Prospect Hill, as its name suggests, commanded a fine view over the Cheshire plain. The house stood on the south side of what was once known as Sandy Lane, less than a quarter of a mile from the Woolpack Inn and the Pendleton Toll gate. The site is now the corner of what we know as Eccles Old Road and Langworthy Road, west of Laithwaite’s Funeral Directors.

Pendleton Township Map 1815 - Sandy Lane
Pendleton Township Map 1815

Prospect Hill Timeline

1815 First evidence of John Walker’s dwelling at Prospect Hill. The earliest map showing a house here is the 1815 Pendleton Township map, which indicates that Walker Esq. had a good size but simple rectangular dwelling, set in a wooded garden west of Strawberry Field. This was John Walker (1753-1827), who may well have been the man who first built and named the house on this site.

1821 Pigot & Dean’s New Directory listed John Walker Sen. at Prospect Hill Pendleton. It also listed a Samuel Walker, cotton merchant trading at 1, Barton’s Buildings Manchester with a house called Sandywell in Salford.

1828 John Walker died ; his son Samuel Walker (1787-1856) inherited Prospect Hill.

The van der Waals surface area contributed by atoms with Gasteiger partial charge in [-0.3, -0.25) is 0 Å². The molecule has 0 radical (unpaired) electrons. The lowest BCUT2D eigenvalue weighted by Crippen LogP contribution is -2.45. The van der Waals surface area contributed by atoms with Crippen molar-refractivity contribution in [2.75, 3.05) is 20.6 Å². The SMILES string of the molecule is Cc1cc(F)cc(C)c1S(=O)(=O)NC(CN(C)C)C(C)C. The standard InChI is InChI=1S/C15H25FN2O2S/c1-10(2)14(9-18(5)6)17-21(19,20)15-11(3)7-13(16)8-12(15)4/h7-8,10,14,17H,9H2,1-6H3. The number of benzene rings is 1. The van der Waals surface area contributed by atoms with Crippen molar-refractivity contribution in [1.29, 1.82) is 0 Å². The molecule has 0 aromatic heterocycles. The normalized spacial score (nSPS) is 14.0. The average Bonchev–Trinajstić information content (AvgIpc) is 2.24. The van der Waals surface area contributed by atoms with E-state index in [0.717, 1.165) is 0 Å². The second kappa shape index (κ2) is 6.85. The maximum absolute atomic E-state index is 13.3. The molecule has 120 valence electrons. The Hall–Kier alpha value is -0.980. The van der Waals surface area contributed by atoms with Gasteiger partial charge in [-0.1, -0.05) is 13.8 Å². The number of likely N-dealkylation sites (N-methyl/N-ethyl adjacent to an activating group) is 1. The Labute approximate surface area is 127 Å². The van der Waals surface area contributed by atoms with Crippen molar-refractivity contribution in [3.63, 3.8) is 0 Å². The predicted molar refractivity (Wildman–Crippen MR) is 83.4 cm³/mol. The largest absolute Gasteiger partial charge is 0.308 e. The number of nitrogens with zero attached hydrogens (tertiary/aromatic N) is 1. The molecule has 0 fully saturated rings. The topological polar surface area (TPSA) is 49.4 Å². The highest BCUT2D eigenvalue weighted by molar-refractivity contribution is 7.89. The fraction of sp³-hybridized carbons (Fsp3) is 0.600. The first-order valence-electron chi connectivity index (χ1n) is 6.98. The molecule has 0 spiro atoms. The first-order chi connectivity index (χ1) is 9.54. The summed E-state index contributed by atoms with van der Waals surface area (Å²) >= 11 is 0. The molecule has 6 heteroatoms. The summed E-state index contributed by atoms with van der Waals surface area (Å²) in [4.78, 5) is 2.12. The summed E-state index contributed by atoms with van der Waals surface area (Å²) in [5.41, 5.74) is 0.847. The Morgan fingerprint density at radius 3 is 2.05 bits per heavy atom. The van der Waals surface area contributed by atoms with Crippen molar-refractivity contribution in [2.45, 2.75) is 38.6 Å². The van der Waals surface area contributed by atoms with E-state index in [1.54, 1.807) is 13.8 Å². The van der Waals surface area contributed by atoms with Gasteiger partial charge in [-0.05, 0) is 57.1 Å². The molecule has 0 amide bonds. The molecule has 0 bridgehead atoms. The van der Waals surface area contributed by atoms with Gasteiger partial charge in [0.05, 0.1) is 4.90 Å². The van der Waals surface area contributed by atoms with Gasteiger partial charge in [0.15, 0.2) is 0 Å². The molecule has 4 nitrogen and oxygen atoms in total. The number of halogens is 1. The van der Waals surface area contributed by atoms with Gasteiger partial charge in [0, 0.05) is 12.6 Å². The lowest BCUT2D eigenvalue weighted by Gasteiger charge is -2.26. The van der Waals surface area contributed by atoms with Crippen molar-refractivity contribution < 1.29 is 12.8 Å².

1845 The Ordnance Survey map of 1848 (surveyed in 1845) shows a much larger house with two outbuildings. The garden also appears to have been extended over what was previously marked as Barn Field. Langworthy Road had not yet been laid.

1848 OS Map showing Prospect Hill and the two semi detached villas of Belmont

1856 Samuel Walker died, leaving Prospect Hill to his barrister son John Walker (1831-1889). It appears that John and his widowed mother did not wish to stay in Manchester and John sought a suitable property to purchase further south. They were still at Prospect Hill in October 1857 and it was not until March of the following year that they were able to put the house up for rent.

1858 An advert appeared offering:

“TO BE LET, A Substantial Family HOUSE containing three entertaining, and one smaller, rooms, with the requisite offices on the ground floor; eight bedrooms and two dressing rooms, on the one pair, with additional bedroom with staircase from the outside; ample stabling, lodge, coachman’s cottage, and large pleasure grounds. For particulars apply to John Walker Esq., Prospect Hill, Pendleton…”

Manchester Courier and Lancashire General Advertiser 20 March 1858

1861 John Appleby, a calico printer and later local alderman for Seedley ward was living at Prospect House with his wife, ten children and three female servants. His groom, James Wood lived in the lodge with his family. Appleby was a member of the Friends of the Manchester School of Art and had worked for the re-election of Salford Liberal MP W.N. Massey in 1859.

1871 By the time of the 1871 Census, the long occupancy of Prospect Hill by the Roberts family of solicitors had begun. Ten years earlier they had been living at The Laurels, a few hundred yards further west down Eccles Old Road on the northern side. James Roberts (1815-1875) would have been well positioned to spot when the imposing house with a view became available.